ARLINGTON, Va. --
A playful Alex Ovechkin
teased the media and did what he could to avoid controversy regarding his rivalry with Pittsburgh Penguins
center Sidney Crosby
following Thursday's practice, which he skipped in favor of a training session with his private strength and conditioning coach.
Crosby's Penguins and Ovechkin's Capitals will meet Saturday afternoon in Washington's Verizon Center in Game 1 of their Stanley Cup Playoff Eastern Conference Semifinal series (1 p.m. ET, NBC, CBC, RDS). The Penguins eliminated the Philadelphia Flyers
Saturday in six games, while the Capitals closed out the New York Rangers
Tuesday in Game 7.
All eyes are on the matchup between Crosby and Ovechkin after Crosby joined the midseason criticism of Ovechkin's goal celebrations. Ovechkin's increasingly exuberant celebrations also drew criticism from CBC broadcaster Don Cherry
. Following a planned celebration of a goal against the Tampa Bay Lightning
, in which a couple of teammates made a late decision not to join Ovechkin, Capitals coach Bruce Boudreau
held a private meeting with his superstar and Ovechkin announced he would tone down his post-goal antics. The celebrations were simple over-exuberance by the 23-year-old and he listened to his coach.
That's not the only reason for the rivalry. Crosby won the 2007 Hart Trophy as the NHL's most valuable player and Ovechkin succeeded him last year. Ovechkin, who led the NHL with 56 goals, is again a Hart finalist, as is Crosby's teammate, Evgeni Malkin
and Detroit’s Pavel Datsyuk
"I was happy, especially me, Malkin and Datsyuk, three Russian guys," Ovechkin said. "It's important for our country and important for young (Russian) players that want to come here. They see Russian players playing well."
A reporter told Ovechkin the NHL had marketed Crosby as its superstar, but that Ovechkin had superseded Crosby in the past two seasons. Ovechkin demurred.
"He's a superstar," Ovechkin said, laughing, and then when asked, described himself. "Me? I'm just like you guys."
Giving it another try, the reported asked if this was a "clash of the titans?"
Ovechkin had had enough parrying.
"No, it's between the Penguins and the Capitals," he said, adding that he expected it would be tougher to play Pittsburgh than the Rangers. "Pittsburgh has more experience than the Rangers in the playoffs. Last year, Pittsburgh was in the Final. They have pretty much the same team. They lost a couple of guys, but, still, they have a group of young guys that got experience playing in the Stanley Cup Final.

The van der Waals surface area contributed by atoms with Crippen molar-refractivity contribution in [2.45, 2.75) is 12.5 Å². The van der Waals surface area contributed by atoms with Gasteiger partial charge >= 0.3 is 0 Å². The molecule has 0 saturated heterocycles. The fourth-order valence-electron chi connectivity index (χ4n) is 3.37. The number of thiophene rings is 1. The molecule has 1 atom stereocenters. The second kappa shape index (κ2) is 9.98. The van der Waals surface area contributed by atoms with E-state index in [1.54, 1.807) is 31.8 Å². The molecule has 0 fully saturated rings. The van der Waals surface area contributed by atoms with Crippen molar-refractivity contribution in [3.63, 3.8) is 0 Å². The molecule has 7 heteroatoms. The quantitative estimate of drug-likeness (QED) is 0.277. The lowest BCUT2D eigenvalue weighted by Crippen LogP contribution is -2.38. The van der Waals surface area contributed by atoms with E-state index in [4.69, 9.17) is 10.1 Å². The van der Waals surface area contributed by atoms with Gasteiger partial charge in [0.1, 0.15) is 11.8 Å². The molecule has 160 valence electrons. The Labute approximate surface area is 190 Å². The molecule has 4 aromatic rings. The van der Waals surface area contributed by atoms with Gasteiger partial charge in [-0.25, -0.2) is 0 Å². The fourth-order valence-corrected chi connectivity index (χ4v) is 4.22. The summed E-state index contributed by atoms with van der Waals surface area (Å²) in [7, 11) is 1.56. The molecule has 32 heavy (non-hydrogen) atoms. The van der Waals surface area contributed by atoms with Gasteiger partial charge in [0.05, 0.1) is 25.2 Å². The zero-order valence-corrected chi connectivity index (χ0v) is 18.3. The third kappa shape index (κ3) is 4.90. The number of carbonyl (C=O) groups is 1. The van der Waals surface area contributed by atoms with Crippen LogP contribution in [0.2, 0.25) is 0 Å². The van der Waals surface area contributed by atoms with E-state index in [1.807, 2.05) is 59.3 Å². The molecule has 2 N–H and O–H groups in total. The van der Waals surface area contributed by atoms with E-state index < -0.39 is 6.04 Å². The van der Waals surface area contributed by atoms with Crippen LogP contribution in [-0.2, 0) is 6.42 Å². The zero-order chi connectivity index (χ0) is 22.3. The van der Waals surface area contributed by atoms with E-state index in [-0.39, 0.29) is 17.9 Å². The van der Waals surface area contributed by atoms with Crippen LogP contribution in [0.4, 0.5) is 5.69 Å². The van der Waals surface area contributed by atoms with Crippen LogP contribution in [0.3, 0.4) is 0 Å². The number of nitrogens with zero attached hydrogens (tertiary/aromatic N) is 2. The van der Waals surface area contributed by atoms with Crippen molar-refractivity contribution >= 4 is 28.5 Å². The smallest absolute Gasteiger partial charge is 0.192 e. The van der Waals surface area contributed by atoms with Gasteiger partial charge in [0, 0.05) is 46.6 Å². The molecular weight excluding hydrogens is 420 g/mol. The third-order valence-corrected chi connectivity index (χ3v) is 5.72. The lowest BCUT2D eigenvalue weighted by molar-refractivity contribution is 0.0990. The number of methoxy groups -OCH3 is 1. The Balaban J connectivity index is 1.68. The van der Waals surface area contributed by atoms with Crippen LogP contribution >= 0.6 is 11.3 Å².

Boudreau backed up Ovechkin in his press conference.
"They've almost been forced into saying negative things about each other," Boudreau said. "There's not a lot of it going around. The last time they were here, there was a little confrontation and (Sidney Crosby
) said, 'I don't like what he does.' Then, all of a sudden, boom, it was built up into way more than it is. (They are) two superior athletes who go at it because superior athletes want to win and they're overly competitive. And those guys both are."
Ovechkin was told that a generation ago, Wayne Gretzky
and Mario Lemieux
were the NHL's top stars but they never met in a playoff. Ovechkin said he didn't blame fans and the media for being excited about the matchup.
"It's always nice when top players play against each other in the playoffs," Ovechkin said. "It's great for the fans. Fans want to see great players and know what's going on, how they're going to play against each other."
Boudreau chuckled when he was asked if he subscribed to the "theory" that this is the NHL's most important playoff series in a long time.
"I don't know. Whose theory is that?" Boudreau asked. "I hope it is. We all love our game so much, I hope we draw tons of fans. I hope it is something that fans want to watch on a national level. Anything that is good for our game is great. We want to build it and show the people that don't know our game how great a game it can be."
Ovechkin said he thought the added rest will benefit the Penguins.
"It's going to be a great challenge for us," Ovechkin said. "Right now, they're in a better position. They've had more days off and they have more experience than us. They've been able to go home and relax. They're in good shape and ready to go."